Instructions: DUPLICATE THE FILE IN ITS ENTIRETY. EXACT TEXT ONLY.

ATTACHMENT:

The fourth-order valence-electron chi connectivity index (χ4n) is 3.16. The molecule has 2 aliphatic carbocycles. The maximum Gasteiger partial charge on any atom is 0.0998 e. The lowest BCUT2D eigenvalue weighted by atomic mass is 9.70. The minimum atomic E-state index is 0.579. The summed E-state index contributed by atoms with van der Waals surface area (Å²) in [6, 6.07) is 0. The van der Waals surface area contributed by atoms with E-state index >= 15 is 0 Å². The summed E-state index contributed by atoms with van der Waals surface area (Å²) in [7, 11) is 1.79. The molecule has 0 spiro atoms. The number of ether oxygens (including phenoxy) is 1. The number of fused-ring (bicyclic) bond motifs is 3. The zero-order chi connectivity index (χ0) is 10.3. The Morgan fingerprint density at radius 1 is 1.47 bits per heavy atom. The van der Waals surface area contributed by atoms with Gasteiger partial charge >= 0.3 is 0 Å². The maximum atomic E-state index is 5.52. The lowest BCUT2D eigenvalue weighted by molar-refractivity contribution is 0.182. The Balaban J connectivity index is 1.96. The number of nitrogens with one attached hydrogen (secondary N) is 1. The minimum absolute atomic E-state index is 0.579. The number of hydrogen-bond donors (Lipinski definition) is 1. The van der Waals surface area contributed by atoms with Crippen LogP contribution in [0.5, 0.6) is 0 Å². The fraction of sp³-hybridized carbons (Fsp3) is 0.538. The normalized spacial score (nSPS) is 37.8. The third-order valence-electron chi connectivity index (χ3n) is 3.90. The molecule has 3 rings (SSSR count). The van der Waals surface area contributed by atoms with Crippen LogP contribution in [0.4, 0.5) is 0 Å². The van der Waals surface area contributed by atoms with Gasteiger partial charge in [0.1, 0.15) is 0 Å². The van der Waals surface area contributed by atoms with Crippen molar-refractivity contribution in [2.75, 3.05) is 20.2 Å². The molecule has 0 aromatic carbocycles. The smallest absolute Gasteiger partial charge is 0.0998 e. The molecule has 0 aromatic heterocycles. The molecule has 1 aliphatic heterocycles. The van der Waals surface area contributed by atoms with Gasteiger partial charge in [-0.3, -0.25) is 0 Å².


The fourth-order valence-electron chi connectivity index (χ4n) is 3.16. The molecule has 2 aliphatic carbocycles. The maximum Gasteiger partial charge on any atom is 0.0998 e. The lowest BCUT2D eigenvalue weighted by atomic mass is 9.70. The minimum atomic E-state index is 0.579. The summed E-state index contributed by atoms with van der Waals surface area (Å²) in [6, 6.07) is 0. The van der Waals surface area contributed by atoms with E-state index >= 15 is 0 Å². The summed E-state index contributed by atoms with van der Waals surface area (Å²) in [7, 11) is 1.79. The molecule has 0 spiro atoms. The number of ether oxygens (including phenoxy) is 1. The number of fused-ring (bicyclic) bond motifs is 3. The zero-order chi connectivity index (χ0) is 10.3. The Morgan fingerprint density at radius 1 is 1.47 bits per heavy atom. The van der Waals surface area contributed by atoms with Gasteiger partial charge >= 0.3 is 0 Å². The maximum atomic E-state index is 5.52. The lowest BCUT2D eigenvalue weighted by molar-refractivity contribution is 0.182. The Balaban J connectivity index is 1.96. The number of nitrogens with one attached hydrogen (secondary N) is 1. The minimum absolute atomic E-state index is 0.579. The number of hydrogen-bond donors (Lipinski definition) is 1. The van der Waals surface area contributed by atoms with Crippen LogP contribution in [0.5, 0.6) is 0 Å². The fraction of sp³-hybridized carbons (Fsp3) is 0.538. The normalized spacial score (nSPS) is 37.8. The third-order valence-electron chi connectivity index (χ3n) is 3.90. The molecule has 3 rings (SSSR count). The van der Waals surface area contributed by atoms with Crippen LogP contribution in [0.4, 0.5) is 0 Å². The van der Waals surface area contributed by atoms with Gasteiger partial charge in [0.1, 0.15) is 0 Å². The van der Waals surface area contributed by atoms with Crippen molar-refractivity contribution in [2.75, 3.05) is 20.2 Å². The molecule has 0 aromatic carbocycles. The smallest absolute Gasteiger partial charge is 0.0998 e. The molecule has 0 aromatic heterocycles. The molecule has 1 aliphatic heterocycles. The van der Waals surface area contributed by atoms with Gasteiger partial charge in [-0.3, -0.25) is 0 Å².